While the demands of parenting, work, and home ownership prevent me from posting on this site as often as I would like, I have made an effort over the last few years to share reflections on the reality we experience in our domestic churches. I never would have guessed that millions of people around the world would be told not to leave their homes except for essential activity. We are experiencing domestic church like never before! When the stay at home order began, I thought our domestic church might begin a more monastic life, perhaps our domestic church could be like a domestic cloister. It was during Lent, and I imagined having more time for quiet prayer and reflection during this time. Everyone's experience of this quarantine is different. Some people have had the opportunity to engage in this kind of reflection or to begin a new hobby. Others have really struggled with boredom. Given that we're a few weeks into the Easter season and I'm just now finally writing this reflection, this clearly has not been our family's experience of quarantine. My family is blessed that so far no one in our family has experienced serious illness due to this virus. My heart breaks for the families who have watched loved ones suffering, and my family prays for those who are infected and those who are treating them every day. Still, life in our home been chaotic and busy as we've navigated working from home and remote learning, while cleaning up after kids who continuously make bigger messes in the house because they never leave to make messes anywhere else. Yet even in this frenetic busyness we experience Church every day, though we may not always take the time to recognize it.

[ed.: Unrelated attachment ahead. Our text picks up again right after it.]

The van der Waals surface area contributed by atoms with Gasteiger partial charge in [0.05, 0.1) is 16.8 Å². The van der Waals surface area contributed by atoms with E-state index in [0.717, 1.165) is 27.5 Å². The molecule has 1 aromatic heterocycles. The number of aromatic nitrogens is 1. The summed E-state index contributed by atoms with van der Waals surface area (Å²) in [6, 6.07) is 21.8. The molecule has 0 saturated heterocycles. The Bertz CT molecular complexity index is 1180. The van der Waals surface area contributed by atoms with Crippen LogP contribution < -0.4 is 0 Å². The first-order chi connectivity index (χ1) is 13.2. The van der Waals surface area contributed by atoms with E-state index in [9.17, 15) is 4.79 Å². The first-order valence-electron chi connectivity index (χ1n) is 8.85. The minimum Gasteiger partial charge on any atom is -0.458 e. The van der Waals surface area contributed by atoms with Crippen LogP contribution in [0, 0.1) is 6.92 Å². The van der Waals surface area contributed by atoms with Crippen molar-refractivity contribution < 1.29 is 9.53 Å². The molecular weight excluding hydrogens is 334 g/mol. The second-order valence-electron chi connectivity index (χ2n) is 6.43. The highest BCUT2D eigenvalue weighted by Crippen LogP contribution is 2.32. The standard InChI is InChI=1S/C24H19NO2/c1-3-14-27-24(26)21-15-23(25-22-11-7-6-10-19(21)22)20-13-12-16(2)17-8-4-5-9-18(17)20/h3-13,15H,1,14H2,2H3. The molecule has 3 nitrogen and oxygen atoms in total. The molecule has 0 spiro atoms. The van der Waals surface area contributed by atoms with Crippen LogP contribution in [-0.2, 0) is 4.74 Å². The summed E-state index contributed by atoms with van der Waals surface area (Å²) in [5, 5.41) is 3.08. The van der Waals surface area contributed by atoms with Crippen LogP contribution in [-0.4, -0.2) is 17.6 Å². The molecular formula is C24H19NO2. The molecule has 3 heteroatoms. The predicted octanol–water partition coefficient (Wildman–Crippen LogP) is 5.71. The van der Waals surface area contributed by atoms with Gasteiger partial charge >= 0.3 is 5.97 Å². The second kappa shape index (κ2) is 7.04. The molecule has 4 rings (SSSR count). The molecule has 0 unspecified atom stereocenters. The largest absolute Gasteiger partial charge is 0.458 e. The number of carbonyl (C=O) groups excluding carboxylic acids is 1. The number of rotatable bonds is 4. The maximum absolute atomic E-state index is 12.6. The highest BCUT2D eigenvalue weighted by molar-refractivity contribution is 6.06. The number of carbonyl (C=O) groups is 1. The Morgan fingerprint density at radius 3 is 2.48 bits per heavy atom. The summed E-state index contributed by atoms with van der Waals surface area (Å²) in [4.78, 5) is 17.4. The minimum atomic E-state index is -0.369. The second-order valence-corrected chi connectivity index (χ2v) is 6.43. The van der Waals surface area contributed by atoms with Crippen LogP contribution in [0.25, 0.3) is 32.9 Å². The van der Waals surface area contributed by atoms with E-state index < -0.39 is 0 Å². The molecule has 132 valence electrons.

My interest in domestic churches began when I was working on my masters in theology. While I had heard the term 'domestic church' before, I didn't really understand what it meant. The US Catholic Bishops wrote, "the family is not merely like the Church, but is truly Church" (A Family Perspective in Church and Society 20). My interest in domestic churches was really sparked when I read statements like that one that convinced me the family is not just an analogy for the Church, it actually is Church. I've been researching, reflecting on, and writing about domestic churches ever since. When we pray and worship together as a family, when we read Scripture and integrate Christ's teachings into our daily lives, when we serve each other at home and care for our neighbors in our community, and when we deepen the loving communion in our family, we are being Church. During this time of staying at home, we may be physically separated from our parishes, but we are not separated from the Church. We continue to experience the mystery of Christ's Church every day, though we may not always take the time to recognize this.